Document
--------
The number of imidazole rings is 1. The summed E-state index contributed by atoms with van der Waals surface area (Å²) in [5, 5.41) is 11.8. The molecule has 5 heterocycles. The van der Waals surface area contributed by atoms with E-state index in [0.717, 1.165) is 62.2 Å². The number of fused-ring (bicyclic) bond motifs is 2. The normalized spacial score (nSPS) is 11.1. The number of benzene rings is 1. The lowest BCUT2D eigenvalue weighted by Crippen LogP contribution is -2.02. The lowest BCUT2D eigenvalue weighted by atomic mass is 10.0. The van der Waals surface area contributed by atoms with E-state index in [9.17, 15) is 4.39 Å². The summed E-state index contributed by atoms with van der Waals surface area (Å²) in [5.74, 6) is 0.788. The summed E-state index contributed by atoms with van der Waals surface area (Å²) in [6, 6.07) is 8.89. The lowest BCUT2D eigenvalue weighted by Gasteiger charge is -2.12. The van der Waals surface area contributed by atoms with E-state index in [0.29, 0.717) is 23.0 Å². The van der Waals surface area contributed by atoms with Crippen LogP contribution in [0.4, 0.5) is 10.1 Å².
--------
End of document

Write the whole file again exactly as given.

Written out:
The number of imidazole rings is 1. The summed E-state index contributed by atoms with van der Waals surface area (Å²) in [5, 5.41) is 11.8. The molecule has 5 heterocycles. The van der Waals surface area contributed by atoms with E-state index in [0.717, 1.165) is 62.2 Å². The number of fused-ring (bicyclic) bond motifs is 2. The normalized spacial score (nSPS) is 11.1. The number of benzene rings is 1. The lowest BCUT2D eigenvalue weighted by Crippen LogP contribution is -2.02. The lowest BCUT2D eigenvalue weighted by atomic mass is 10.0. The van der Waals surface area contributed by atoms with E-state index in [9.17, 15) is 4.39 Å². The summed E-state index contributed by atoms with van der Waals surface area (Å²) in [5.74, 6) is 0.788. The summed E-state index contributed by atoms with van der Waals surface area (Å²) in [6, 6.07) is 8.89. The lowest BCUT2D eigenvalue weighted by Gasteiger charge is -2.12. The van der Waals surface area contributed by atoms with E-state index in [0.29, 0.717) is 23.0 Å². The van der Waals surface area contributed by atoms with Crippen LogP contribution in [0.4, 0.5) is 10.1 Å².